Kazuhiro Nakadai, Kitano Symbiotic Systems Project, ERATO; Hiroshi G. Okuno, Kitano Symbiotic Systems Project, ERATO and Kyoto University; Hiroaki Kitano, Kitano Symbiotic Systems Project, ERATO and Sony Computer Science Laboratories, Inc.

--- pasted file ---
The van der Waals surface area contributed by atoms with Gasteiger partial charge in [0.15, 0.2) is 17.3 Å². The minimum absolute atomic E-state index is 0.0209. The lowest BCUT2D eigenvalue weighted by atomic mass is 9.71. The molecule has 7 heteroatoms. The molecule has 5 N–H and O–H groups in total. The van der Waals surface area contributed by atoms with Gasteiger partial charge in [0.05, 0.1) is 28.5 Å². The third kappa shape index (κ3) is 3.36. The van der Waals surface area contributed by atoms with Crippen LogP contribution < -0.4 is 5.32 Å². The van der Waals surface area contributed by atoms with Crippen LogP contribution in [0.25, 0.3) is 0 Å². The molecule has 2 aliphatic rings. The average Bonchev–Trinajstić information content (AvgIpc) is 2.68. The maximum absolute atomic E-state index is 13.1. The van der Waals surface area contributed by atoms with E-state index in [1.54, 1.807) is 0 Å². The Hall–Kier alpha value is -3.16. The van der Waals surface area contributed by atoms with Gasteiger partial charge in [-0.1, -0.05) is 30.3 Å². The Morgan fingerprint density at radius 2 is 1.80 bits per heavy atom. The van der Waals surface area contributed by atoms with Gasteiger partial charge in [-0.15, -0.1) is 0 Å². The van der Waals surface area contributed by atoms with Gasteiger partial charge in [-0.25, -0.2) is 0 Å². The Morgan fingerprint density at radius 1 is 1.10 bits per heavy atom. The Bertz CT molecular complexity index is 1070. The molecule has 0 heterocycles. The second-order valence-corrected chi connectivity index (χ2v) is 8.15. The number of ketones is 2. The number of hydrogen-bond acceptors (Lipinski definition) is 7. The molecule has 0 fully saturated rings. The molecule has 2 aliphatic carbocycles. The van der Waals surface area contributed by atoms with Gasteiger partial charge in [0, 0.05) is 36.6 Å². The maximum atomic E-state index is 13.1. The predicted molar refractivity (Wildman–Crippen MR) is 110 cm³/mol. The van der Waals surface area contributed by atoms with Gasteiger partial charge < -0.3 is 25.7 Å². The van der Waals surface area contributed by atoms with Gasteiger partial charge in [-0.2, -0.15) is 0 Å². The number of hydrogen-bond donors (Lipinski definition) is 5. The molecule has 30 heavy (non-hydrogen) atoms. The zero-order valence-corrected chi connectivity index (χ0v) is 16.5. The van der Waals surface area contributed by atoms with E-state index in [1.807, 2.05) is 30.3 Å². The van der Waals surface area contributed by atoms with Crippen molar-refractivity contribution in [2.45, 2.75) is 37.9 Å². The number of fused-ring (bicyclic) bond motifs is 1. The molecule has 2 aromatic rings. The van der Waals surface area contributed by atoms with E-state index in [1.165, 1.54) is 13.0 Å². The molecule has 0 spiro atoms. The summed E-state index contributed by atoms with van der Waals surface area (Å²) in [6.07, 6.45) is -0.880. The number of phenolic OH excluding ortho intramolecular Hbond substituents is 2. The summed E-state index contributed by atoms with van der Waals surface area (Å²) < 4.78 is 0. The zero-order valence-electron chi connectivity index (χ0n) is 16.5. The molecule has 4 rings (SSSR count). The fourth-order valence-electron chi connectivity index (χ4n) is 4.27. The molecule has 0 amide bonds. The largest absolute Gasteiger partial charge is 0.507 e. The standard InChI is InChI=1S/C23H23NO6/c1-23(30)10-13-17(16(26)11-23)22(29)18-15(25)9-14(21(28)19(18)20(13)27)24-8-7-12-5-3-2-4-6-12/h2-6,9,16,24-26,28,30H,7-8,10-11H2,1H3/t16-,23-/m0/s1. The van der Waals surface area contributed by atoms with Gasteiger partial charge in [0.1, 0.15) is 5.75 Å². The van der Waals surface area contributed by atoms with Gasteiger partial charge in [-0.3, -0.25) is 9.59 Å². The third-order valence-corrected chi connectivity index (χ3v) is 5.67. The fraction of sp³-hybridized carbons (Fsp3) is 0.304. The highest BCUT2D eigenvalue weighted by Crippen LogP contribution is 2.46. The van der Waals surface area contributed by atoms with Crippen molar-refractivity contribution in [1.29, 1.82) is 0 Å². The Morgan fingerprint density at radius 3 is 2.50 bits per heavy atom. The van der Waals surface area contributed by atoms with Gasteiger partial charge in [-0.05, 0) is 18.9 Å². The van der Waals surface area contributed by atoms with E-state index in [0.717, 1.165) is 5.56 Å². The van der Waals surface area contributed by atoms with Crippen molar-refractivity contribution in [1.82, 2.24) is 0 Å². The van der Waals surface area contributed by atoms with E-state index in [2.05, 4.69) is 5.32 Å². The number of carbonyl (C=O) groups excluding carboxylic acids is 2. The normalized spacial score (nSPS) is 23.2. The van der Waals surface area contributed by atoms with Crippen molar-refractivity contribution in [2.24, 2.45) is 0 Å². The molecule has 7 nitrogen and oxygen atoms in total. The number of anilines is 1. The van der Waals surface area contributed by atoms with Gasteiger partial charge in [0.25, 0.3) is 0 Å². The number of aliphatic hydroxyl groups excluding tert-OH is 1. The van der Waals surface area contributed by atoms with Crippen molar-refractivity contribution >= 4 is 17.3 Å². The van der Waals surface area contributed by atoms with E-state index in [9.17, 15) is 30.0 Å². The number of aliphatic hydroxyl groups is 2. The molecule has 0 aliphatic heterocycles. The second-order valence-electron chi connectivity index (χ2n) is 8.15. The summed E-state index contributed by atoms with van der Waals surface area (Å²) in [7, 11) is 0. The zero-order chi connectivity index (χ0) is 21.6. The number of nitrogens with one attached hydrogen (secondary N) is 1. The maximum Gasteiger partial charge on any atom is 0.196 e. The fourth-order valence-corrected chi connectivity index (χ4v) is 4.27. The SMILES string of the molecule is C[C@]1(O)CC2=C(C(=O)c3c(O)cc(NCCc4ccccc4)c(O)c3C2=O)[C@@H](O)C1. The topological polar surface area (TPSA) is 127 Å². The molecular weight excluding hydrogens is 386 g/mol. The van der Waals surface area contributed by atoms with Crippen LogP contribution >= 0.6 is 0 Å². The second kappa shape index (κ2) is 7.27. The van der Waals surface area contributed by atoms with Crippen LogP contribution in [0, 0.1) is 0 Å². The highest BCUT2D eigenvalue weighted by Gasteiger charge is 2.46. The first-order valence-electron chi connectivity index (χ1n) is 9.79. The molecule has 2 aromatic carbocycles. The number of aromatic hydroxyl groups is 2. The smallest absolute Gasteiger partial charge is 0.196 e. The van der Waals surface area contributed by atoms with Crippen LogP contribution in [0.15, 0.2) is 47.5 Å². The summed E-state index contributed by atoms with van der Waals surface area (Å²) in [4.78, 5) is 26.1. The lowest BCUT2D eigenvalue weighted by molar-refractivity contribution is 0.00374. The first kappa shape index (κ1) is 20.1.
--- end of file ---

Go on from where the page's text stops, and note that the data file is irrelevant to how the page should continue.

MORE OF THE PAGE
A robot’s auditory perception of the real world should be able to cope with motor and other noises caused by the robot’s own movements in addition to environment noises and reverberation. This paper presents the active direction-pass filter (ADPF) that separates sounds originating from a specified direction detected by a pair of microphones. Thus the ADPF is based on directional processing - a process used in visual processing. The ADPF is implemented by hierarchical integration of visual and auditory processing with hypothetical reasoning of interaural phase difference (IPD) and interaural intensity difference (IID) for each sub-band. The ADPF gives differences in resolution in sound localization and separation depending on where the sound comes from: the resolving power is much higher for sounds coming directly from the front of the humanoid than for sounds coming from the periphery. This directional resolving property is similar to that of the eye whereby the visual fovea at the center of the retina is capable of much higher resolution than is the periphery of the retina. To exploit the corresponding "auditory fovea," the ADPF controls the direction of the head. The human tracking and sound source separation based on the ADPF is implemented on the upper-torso of the humanoid and runs in real-time using distributed processing by 5 PCs networked via a gigabit ethernet. The signal-to-noise ratio (SNR) and noise reduction ratio of each sound separated by the ADPF from a mixture of two or three speeches of the same volume were increased by about 2.2\,dB and 9\,dB, respectively